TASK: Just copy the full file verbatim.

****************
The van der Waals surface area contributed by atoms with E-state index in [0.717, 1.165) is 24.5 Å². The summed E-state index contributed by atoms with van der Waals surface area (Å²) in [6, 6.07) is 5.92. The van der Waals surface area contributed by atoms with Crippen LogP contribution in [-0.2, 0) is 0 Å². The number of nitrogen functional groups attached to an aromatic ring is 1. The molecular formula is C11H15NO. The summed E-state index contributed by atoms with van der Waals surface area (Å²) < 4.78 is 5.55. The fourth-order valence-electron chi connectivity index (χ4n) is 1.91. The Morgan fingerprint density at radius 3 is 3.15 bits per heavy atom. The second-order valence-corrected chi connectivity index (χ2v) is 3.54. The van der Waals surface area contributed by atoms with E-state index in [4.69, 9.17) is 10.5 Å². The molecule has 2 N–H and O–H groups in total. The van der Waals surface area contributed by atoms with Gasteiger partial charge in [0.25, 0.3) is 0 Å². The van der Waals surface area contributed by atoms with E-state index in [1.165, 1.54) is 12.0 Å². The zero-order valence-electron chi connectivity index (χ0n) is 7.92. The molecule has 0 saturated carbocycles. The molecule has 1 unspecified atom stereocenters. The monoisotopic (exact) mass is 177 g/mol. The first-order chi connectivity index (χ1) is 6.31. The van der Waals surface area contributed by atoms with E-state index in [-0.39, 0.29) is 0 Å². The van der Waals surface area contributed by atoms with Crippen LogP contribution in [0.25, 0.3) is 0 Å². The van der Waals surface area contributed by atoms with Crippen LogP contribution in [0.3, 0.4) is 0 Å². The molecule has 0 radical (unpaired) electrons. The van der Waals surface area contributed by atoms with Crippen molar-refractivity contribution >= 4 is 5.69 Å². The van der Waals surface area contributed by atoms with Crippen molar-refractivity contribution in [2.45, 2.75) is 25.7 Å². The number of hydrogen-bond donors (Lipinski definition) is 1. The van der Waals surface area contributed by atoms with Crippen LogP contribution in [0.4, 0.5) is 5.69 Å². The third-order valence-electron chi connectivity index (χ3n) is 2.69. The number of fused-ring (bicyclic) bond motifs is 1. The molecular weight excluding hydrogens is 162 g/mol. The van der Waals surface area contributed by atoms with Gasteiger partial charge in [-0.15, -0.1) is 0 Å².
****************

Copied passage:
The van der Waals surface area contributed by atoms with E-state index in [0.717, 1.165) is 24.5 Å². The summed E-state index contributed by atoms with van der Waals surface area (Å²) in [6, 6.07) is 5.92. The van der Waals surface area contributed by atoms with Crippen LogP contribution in [-0.2, 0) is 0 Å². The number of nitrogen functional groups attached to an aromatic ring is 1. The molecular formula is C11H15NO. The summed E-state index contributed by atoms with van der Waals surface area (Å²) < 4.78 is 5.55. The fourth-order valence-electron chi connectivity index (χ4n) is 1.91. The Morgan fingerprint density at radius 3 is 3.15 bits per heavy atom. The second-order valence-corrected chi connectivity index (χ2v) is 3.54. The van der Waals surface area contributed by atoms with E-state index in [4.69, 9.17) is 10.5 Å². The molecule has 2 N–H and O–H groups in total. The van der Waals surface area contributed by atoms with Gasteiger partial charge in [0.25, 0.3) is 0 Å². The van der Waals surface area contributed by atoms with E-state index in [1.165, 1.54) is 12.0 Å². The zero-order valence-electron chi connectivity index (χ0n) is 7.92. The molecule has 0 saturated carbocycles. The molecule has 1 unspecified atom stereocenters. The monoisotopic (exact) mass is 177 g/mol. The first-order chi connectivity index (χ1) is 6.31. The van der Waals surface area contributed by atoms with E-state index in [-0.39, 0.29) is 0 Å². The van der Waals surface area contributed by atoms with Crippen LogP contribution in [0.25, 0.3) is 0 Å². The van der Waals surface area contributed by atoms with Crippen LogP contribution in [0.3, 0.4) is 0 Å². The molecule has 0 radical (unpaired) electrons. The van der Waals surface area contributed by atoms with Crippen molar-refractivity contribution >= 4 is 5.69 Å². The van der Waals surface area contributed by atoms with Crippen molar-refractivity contribution in [2.45, 2.75) is 25.7 Å². The number of hydrogen-bond donors (Lipinski definition) is 1. The van der Waals surface area contributed by atoms with Crippen LogP contribution in [0.4, 0.5) is 5.69 Å². The third-order valence-electron chi connectivity index (χ3n) is 2.69. The number of fused-ring (bicyclic) bond motifs is 1. The molecular weight excluding hydrogens is 162 g/mol. The van der Waals surface area contributed by atoms with Gasteiger partial charge in [-0.15, -0.1) is 0 Å².